Navigate Cultural Differences to Succeed Across Borders



A Q&A with renowned global business expert Erin Meyer

By Roy Maurer Sep 30, 2014
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Professor Erin Meyer’s work has focused on decoding the complexities of cultural differences in multicultural business environments. Understanding those differences impacts global HR, cross-border teamwork and international assignment management. Meyer is an affiliate professor of organizational behavior, specializing in cross-cultural management at the international business school INSEAD outside Paris, France. She is the author of The Culture Map: Breaking Through the Invisible Boundaries of Global Business (PublicAffairs, June 2014).

She sat down with SHRM Online to discuss how HR and business leaders can use her Culture Map tool to effectively manage global teams, and how to strengthen cross-cultural engagement. Finally, she highlighted the types of cultural traps that are likely to affect HR.

SHRM Online: What are some of the ways that culture impacts business and HR?

Meyer: As companies are globalizing, more and more people are working with colleagues who come from other countries. We all have to learn to be much better at decoding which behaviors are cultural and which behaviors are personal. Doing that requires a high level of flexibility.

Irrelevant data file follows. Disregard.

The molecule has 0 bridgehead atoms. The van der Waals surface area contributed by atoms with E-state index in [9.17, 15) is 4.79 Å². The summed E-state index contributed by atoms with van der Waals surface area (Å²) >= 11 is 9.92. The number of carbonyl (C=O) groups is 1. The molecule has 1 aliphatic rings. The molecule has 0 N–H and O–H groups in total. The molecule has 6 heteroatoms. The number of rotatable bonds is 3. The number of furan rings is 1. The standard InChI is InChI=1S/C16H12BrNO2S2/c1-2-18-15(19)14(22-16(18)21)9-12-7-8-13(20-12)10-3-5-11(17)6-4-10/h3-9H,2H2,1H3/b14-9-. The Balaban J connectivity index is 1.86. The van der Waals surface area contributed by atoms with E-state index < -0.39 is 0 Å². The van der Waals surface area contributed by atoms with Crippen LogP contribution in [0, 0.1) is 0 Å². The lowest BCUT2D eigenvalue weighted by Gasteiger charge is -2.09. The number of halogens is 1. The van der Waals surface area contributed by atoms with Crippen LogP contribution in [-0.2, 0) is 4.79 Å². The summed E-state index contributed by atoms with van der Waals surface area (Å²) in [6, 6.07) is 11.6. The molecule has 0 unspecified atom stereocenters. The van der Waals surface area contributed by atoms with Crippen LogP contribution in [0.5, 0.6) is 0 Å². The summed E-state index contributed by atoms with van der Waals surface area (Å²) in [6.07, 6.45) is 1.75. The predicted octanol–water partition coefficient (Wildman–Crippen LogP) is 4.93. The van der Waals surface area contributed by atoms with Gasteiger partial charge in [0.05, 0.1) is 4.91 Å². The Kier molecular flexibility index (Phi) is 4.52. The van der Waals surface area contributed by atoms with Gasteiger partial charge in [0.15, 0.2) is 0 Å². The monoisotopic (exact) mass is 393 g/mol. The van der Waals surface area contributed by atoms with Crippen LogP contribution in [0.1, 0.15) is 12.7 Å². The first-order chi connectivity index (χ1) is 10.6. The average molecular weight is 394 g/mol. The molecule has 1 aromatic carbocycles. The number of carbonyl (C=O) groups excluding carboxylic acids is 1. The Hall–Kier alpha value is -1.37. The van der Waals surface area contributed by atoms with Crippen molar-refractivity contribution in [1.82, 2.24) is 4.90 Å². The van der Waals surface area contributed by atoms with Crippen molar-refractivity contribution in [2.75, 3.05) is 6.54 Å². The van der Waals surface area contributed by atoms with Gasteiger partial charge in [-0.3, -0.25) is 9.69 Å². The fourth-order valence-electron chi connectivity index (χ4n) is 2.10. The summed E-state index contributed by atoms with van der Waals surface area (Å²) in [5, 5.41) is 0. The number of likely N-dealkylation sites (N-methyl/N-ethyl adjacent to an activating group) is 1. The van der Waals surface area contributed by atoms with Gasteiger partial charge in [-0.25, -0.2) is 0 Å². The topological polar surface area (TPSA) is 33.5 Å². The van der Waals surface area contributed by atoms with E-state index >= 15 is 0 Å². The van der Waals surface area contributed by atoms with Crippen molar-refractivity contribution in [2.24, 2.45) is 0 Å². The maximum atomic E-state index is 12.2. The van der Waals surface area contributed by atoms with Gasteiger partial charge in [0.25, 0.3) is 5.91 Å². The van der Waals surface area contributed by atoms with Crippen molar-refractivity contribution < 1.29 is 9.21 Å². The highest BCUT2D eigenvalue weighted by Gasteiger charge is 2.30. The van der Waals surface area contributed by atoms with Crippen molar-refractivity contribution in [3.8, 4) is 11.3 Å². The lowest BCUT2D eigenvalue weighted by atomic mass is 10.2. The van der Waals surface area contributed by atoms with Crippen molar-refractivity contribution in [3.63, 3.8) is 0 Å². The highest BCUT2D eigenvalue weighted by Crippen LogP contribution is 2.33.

From an HR perspective, helping people be effective leaders in a globalizing economy is both complex and important. Fifteen years ago, the Dutch were mostly only managing Dutch people, and Mexicans were managing Mexicans, and Americans were primarily managing Americans. In today’s globalized economy we have to learn how to adapt our style to be effective [when] managing populations from around the world. Subtle differences in communication patterns, and complex variations of what is considered good business from one country to another, have a tremendous impact on how we understand each other, and on how we manage human capital. Many of these differences, such as when to speak or stay quiet, the role of the leader, and what kind of negative feedback is the most useful, may seem small, but if you don’t understand them, it can lead to ineffective teams, demotivated employees and a frustrated workforce.

SHRM Online: How can poor cross-cultural competency negatively impact your workforce?

Meyer: The vast majority of managers working across borders and cultures have little understanding of how culture is impacting their work. But negative situations often arise because of it. For example, in the U.S. we have this tendency at the end of a meeting to recap what has been decided and then recap it again in a memo sent to participants. To Americans, that’s just a good business practice. The more you clarify, the more you put things in writing, the more professional. But in many countries, that’s not true at all. A client from Indonesia told me that “when we have a discussion and make decisions verbally, that’s enough for me. And if you put it in writing and send me what we discussed, that’s a clear sign that you don’t trust me.” So the American doesn’t know that he has offended the other person, but his action created a negative impression. That’s why the Culture Map is important: it allows you to consider what you’re doing in your daily interactions that may have an unintended negative impact on your employees or business partners in other countries.